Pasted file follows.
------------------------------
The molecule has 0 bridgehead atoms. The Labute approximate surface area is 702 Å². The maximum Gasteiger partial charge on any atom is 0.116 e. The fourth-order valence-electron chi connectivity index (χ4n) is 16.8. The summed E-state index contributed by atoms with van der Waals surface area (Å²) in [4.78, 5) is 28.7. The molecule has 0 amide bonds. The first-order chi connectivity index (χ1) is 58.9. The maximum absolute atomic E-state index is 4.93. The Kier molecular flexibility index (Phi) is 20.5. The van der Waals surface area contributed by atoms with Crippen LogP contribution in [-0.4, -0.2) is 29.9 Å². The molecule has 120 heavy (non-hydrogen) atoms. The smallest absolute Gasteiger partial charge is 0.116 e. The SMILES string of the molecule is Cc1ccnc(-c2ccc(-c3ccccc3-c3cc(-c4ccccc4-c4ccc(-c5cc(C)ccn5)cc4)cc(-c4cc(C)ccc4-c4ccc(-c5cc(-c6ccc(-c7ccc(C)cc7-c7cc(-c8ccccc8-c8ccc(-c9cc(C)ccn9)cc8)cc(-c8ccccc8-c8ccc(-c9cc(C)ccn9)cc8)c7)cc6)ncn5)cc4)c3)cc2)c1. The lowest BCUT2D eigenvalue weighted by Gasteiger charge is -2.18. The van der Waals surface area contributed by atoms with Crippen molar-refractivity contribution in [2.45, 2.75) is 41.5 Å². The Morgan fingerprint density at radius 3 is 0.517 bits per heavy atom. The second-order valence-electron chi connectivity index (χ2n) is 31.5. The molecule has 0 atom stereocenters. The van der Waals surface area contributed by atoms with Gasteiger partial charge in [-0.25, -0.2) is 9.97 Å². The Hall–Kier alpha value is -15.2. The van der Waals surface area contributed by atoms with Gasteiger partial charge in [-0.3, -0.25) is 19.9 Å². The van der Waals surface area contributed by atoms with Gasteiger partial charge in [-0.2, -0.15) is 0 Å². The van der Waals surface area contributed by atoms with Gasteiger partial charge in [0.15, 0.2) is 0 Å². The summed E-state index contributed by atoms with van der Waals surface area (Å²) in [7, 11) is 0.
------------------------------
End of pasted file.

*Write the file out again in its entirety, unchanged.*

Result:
The molecule has 0 bridgehead atoms. The Labute approximate surface area is 702 Å². The maximum Gasteiger partial charge on any atom is 0.116 e. The fourth-order valence-electron chi connectivity index (χ4n) is 16.8. The summed E-state index contributed by atoms with van der Waals surface area (Å²) in [4.78, 5) is 28.7. The molecule has 0 amide bonds. The first-order chi connectivity index (χ1) is 58.9. The maximum absolute atomic E-state index is 4.93. The Kier molecular flexibility index (Phi) is 20.5. The van der Waals surface area contributed by atoms with Crippen LogP contribution in [-0.4, -0.2) is 29.9 Å². The molecule has 120 heavy (non-hydrogen) atoms. The smallest absolute Gasteiger partial charge is 0.116 e. The SMILES string of the molecule is Cc1ccnc(-c2ccc(-c3ccccc3-c3cc(-c4ccccc4-c4ccc(-c5cc(C)ccn5)cc4)cc(-c4cc(C)ccc4-c4ccc(-c5cc(-c6ccc(-c7ccc(C)cc7-c7cc(-c8ccccc8-c8ccc(-c9cc(C)ccn9)cc8)cc(-c8ccccc8-c8ccc(-c9cc(C)ccn9)cc8)c7)cc6)ncn5)cc4)c3)cc2)c1. The lowest BCUT2D eigenvalue weighted by Gasteiger charge is -2.18. The van der Waals surface area contributed by atoms with Crippen molar-refractivity contribution in [2.45, 2.75) is 41.5 Å². The Morgan fingerprint density at radius 3 is 0.517 bits per heavy atom. The second-order valence-electron chi connectivity index (χ2n) is 31.5. The molecule has 0 atom stereocenters. The van der Waals surface area contributed by atoms with Gasteiger partial charge in [-0.25, -0.2) is 9.97 Å². The Hall–Kier alpha value is -15.2. The van der Waals surface area contributed by atoms with Gasteiger partial charge in [-0.3, -0.25) is 19.9 Å². The van der Waals surface area contributed by atoms with Gasteiger partial charge in [-0.2, -0.15) is 0 Å². The van der Waals surface area contributed by atoms with Gasteiger partial charge in [0.15, 0.2) is 0 Å². The summed E-state index contributed by atoms with van der Waals surface area (Å²) in [7, 11) is 0.